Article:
The Foreign Student
Author: Susan Choi
Highly acclaimed by critics, The Foreign Student is the story of a young Korean man, scarred by war,
and the deeply troubled daughter of a wealthy Southern American family. In 1955, a new student arrives
at a small college in the Tennessee mountains. Chuck is shy, speaks English haltingly, and on the
subject of his earlier life in Korea he will not speak at all. Then he meets Katherine, a beautiful and
solitary young woman who, like Chuck, is haunted by some dark episode in her past. Without quite
knowing why, these two outsiders are drawn together, each sensing in the other the possibility of
salvation. Moving between the American South and South Korea, between an adolescent girl's sexual
awakening and a young man's nightmarish memories of war, The Foreign Student is a powerful and
emotionally gripping work of fiction.
1955The mountain at night was pitch dark. The twin beams from the headlamps would advance a few feet
and be annihilated, and only the motion of the bus striving upward indicated that you were not at sea, and
only the dispersion of stars in the sky marked off what lay around you as a mass and not an infinite void.
His first time up this road from Nashville the bus had put him off in the middle of nowhere and nothing and
its tail lights winked out around a bend before the driver thought twice and backed up. The small lights
reappeared. When the bus was alongside again the door swung open and the driver pointed into the
featureless blackness. "That way," he said. Chuck had still been standing at the side of the road with his
suitcase hanging from one hand and his overcoat over one arm, and this was the petrified figure that Mrs.
Reston, the vice vice chancellor's housekeeper, found at the door to the vice vice chancellor's house forty-
five minutes later. You would not have known that the motionless person had just walked two miles
straight uphill with a steady and terrified step and only the slight paleness of the gravel reflecting the stars
to direct him. To Mrs. Reston he seemed to have dropped into the pool of porch light from outer space.
She showed him inside and unclamped the hand from the suitcase's handle and unbent the arm from
beneath the drape of the overcoat, and gave him some tea in the kitchen.Mrs. Reston was annoyed with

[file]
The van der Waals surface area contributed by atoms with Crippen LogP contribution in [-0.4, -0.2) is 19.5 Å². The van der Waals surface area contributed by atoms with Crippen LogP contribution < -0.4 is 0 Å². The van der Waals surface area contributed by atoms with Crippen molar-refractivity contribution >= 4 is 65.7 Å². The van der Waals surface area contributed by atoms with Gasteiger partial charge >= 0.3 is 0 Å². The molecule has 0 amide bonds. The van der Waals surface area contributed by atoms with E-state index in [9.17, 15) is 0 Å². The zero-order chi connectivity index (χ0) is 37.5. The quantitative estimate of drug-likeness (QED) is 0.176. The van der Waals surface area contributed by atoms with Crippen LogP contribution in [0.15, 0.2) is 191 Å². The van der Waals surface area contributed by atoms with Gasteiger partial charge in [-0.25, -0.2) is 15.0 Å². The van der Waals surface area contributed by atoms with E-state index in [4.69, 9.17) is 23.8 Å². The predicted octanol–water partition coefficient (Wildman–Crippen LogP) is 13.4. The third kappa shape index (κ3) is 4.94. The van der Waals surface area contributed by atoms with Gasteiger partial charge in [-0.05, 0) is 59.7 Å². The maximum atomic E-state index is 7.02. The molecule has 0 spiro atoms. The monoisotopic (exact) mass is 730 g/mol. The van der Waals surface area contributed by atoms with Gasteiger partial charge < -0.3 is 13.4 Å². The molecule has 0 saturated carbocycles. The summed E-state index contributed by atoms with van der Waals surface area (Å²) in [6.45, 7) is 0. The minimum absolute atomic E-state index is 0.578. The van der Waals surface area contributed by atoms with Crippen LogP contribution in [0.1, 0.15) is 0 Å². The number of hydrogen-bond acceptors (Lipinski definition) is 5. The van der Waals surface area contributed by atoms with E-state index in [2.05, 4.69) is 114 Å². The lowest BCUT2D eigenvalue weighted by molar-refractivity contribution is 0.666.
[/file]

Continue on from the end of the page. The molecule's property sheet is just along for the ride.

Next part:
the bus driver for not having explained things more clearly. It would seem like a failure of hospitality, in her
opinion, unless a person knew that the gravel drive up to the vice vice chancellor's was too steep and
shifty a purchase for the lumbering bus and even most cars. They'd go skittering right off the edge. As far
as hospitality went, she was ready. She had been ready for his arrival for days and had been waiting with
a pot of tea and her embroidery basket and a pile of Silver Screen back issues for hours.She gave him his
tea in the kitchen, in order to impart the idea that he was not a guest, but a boy being welcomed home.
This tactic, based on years of experience with free-floating, frightened young men, fell securely within the
realm of which she was the mistress, and she would have done it even if the vice vice chancellor had not
been away for the weekend. But she was glad that he was. "You must be tired after such a long trip," she
said. "I'm going to keep you down here a quick minute because I've been so anxious to meet you, but
then I'll take you right up to the guest room. There's the one nice thing about the vice vice chancellor's
being away. You can sleep late. Otherwise I'm very sorry he's gone. Oh, my goodness, you look so tired!
Are you going to perish?"He shook his head and smiled. He was somehow not capable of speech."How
many hours was your trip?"He took a long time to answer this question, so long that although she was
never quick to judge, and so unflaggingly optimistic in all situations that the vice vice chancellor had once
complained to her about it, the horrible thought crossed her mind that he didn't speak English at all, that
he had faked his letters the way some boys faked their grades. And then he said, in a voice that snagged
on its own exhaustion, "Eighteen hours and--" He wanted to add something, to answer her kindness as
well as her question. "And we stop to take fuel in Alaska.""Alaska! First time in this country and you've
already been to Alaska. I don't think I will ever see Alaska in my life. Was it beautiful?"This did not seem
the word. It had been a gloaming, purple and vast. Past the end of the world. But he didn't have these...
Susan Choi was born in Indiana and grew up in Texas. Her first novel, The Foreign Student, won the
Asian-American Literary Award for Fiction and was a finalist for the Discover Great New Writers Award at
Barnes & Noble. With David Remnick, she edited an anthology of fiction entitled Wonderful Town: New
York Stories from the New Yorker. She lives in Brooklyn, New York.